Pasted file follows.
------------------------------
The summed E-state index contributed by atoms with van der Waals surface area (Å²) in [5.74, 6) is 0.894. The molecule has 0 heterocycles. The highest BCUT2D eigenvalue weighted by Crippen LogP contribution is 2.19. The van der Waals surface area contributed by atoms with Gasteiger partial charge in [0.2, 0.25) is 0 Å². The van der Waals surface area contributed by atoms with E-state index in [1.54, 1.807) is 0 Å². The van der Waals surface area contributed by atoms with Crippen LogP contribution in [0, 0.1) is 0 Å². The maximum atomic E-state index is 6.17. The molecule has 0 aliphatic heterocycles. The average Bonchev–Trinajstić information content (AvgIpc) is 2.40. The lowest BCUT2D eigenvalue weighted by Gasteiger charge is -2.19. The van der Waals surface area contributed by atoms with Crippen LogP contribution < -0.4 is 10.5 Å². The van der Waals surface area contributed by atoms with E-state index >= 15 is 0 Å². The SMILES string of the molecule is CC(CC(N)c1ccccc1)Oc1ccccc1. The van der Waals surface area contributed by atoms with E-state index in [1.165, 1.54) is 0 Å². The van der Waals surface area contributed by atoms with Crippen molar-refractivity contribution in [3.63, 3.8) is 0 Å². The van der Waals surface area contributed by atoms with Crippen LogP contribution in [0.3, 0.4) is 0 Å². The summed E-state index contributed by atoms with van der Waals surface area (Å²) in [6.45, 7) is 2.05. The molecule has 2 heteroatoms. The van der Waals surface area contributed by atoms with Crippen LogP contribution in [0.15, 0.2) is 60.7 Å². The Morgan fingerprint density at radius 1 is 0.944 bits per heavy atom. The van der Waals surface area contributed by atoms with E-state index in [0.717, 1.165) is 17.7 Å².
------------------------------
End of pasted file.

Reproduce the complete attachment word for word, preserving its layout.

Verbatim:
The summed E-state index contributed by atoms with van der Waals surface area (Å²) in [5.74, 6) is 0.894. The molecule has 0 heterocycles. The highest BCUT2D eigenvalue weighted by Crippen LogP contribution is 2.19. The van der Waals surface area contributed by atoms with Gasteiger partial charge in [0.2, 0.25) is 0 Å². The van der Waals surface area contributed by atoms with E-state index in [1.54, 1.807) is 0 Å². The van der Waals surface area contributed by atoms with Crippen LogP contribution in [0, 0.1) is 0 Å². The maximum atomic E-state index is 6.17. The molecule has 0 aliphatic heterocycles. The average Bonchev–Trinajstić information content (AvgIpc) is 2.40. The lowest BCUT2D eigenvalue weighted by Gasteiger charge is -2.19. The van der Waals surface area contributed by atoms with Crippen LogP contribution < -0.4 is 10.5 Å². The van der Waals surface area contributed by atoms with E-state index >= 15 is 0 Å². The SMILES string of the molecule is CC(CC(N)c1ccccc1)Oc1ccccc1. The van der Waals surface area contributed by atoms with E-state index in [1.165, 1.54) is 0 Å². The van der Waals surface area contributed by atoms with Crippen molar-refractivity contribution in [3.63, 3.8) is 0 Å². The van der Waals surface area contributed by atoms with Crippen LogP contribution in [0.3, 0.4) is 0 Å². The summed E-state index contributed by atoms with van der Waals surface area (Å²) in [6.45, 7) is 2.05. The molecule has 2 heteroatoms. The van der Waals surface area contributed by atoms with Crippen LogP contribution in [0.15, 0.2) is 60.7 Å². The Morgan fingerprint density at radius 1 is 0.944 bits per heavy atom. The van der Waals surface area contributed by atoms with E-state index in [0.717, 1.165) is 17.7 Å².